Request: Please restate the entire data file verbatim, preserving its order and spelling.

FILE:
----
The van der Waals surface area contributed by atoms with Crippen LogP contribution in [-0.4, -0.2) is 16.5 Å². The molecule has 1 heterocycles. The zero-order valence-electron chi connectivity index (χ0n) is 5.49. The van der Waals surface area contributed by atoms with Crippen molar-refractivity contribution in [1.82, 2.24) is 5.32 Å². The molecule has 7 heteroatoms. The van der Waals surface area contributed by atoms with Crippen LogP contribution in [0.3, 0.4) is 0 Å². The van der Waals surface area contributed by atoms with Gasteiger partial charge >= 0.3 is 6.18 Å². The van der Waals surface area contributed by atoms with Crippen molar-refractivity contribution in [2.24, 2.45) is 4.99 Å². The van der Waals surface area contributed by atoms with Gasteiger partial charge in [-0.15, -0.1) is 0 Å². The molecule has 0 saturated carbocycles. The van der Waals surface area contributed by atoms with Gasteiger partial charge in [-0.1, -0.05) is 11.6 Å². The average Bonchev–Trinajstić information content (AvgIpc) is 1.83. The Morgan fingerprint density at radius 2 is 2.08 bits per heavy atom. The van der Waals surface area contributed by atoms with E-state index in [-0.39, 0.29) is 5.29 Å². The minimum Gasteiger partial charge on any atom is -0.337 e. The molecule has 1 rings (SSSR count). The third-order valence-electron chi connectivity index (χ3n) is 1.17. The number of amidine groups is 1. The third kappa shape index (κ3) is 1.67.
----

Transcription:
The van der Waals surface area contributed by atoms with Crippen LogP contribution in [-0.4, -0.2) is 16.5 Å². The molecule has 1 heterocycles. The zero-order valence-electron chi connectivity index (χ0n) is 5.49. The van der Waals surface area contributed by atoms with Crippen molar-refractivity contribution in [1.82, 2.24) is 5.32 Å². The molecule has 7 heteroatoms. The van der Waals surface area contributed by atoms with Crippen LogP contribution in [0.3, 0.4) is 0 Å². The van der Waals surface area contributed by atoms with Gasteiger partial charge >= 0.3 is 6.18 Å². The van der Waals surface area contributed by atoms with Crippen molar-refractivity contribution in [2.24, 2.45) is 4.99 Å². The van der Waals surface area contributed by atoms with Gasteiger partial charge in [-0.15, -0.1) is 0 Å². The molecule has 0 saturated carbocycles. The van der Waals surface area contributed by atoms with Gasteiger partial charge in [-0.1, -0.05) is 11.6 Å². The average Bonchev–Trinajstić information content (AvgIpc) is 1.83. The Morgan fingerprint density at radius 2 is 2.08 bits per heavy atom. The van der Waals surface area contributed by atoms with E-state index in [-0.39, 0.29) is 5.29 Å². The minimum Gasteiger partial charge on any atom is -0.337 e. The molecule has 1 rings (SSSR count). The third-order valence-electron chi connectivity index (χ3n) is 1.17. The number of amidine groups is 1. The third kappa shape index (κ3) is 1.67.